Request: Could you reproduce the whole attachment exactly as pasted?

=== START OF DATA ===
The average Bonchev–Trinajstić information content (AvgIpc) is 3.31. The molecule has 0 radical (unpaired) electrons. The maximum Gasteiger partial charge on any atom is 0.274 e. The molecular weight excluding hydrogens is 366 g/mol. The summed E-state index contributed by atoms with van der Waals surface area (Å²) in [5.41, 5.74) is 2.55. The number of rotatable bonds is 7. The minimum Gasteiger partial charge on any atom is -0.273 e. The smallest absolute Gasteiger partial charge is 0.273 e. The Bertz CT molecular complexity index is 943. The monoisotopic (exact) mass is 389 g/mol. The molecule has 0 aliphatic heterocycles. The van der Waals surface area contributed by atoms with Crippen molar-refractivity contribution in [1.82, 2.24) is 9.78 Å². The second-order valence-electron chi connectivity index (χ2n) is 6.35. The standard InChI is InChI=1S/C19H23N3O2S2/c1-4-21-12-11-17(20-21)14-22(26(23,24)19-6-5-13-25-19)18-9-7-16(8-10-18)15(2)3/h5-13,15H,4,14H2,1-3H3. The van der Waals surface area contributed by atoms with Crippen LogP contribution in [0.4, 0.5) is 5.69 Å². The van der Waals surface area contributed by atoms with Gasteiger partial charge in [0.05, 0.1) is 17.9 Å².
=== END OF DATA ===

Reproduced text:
The average Bonchev–Trinajstić information content (AvgIpc) is 3.31. The molecule has 0 radical (unpaired) electrons. The maximum Gasteiger partial charge on any atom is 0.274 e. The molecular weight excluding hydrogens is 366 g/mol. The summed E-state index contributed by atoms with van der Waals surface area (Å²) in [5.41, 5.74) is 2.55. The number of rotatable bonds is 7. The minimum Gasteiger partial charge on any atom is -0.273 e. The smallest absolute Gasteiger partial charge is 0.273 e. The Bertz CT molecular complexity index is 943. The monoisotopic (exact) mass is 389 g/mol. The molecule has 0 aliphatic heterocycles. The van der Waals surface area contributed by atoms with Crippen molar-refractivity contribution in [1.82, 2.24) is 9.78 Å². The second-order valence-electron chi connectivity index (χ2n) is 6.35. The standard InChI is InChI=1S/C19H23N3O2S2/c1-4-21-12-11-17(20-21)14-22(26(23,24)19-6-5-13-25-19)18-9-7-16(8-10-18)15(2)3/h5-13,15H,4,14H2,1-3H3. The van der Waals surface area contributed by atoms with Crippen LogP contribution in [0.4, 0.5) is 5.69 Å². The van der Waals surface area contributed by atoms with Gasteiger partial charge in [0.05, 0.1) is 17.9 Å².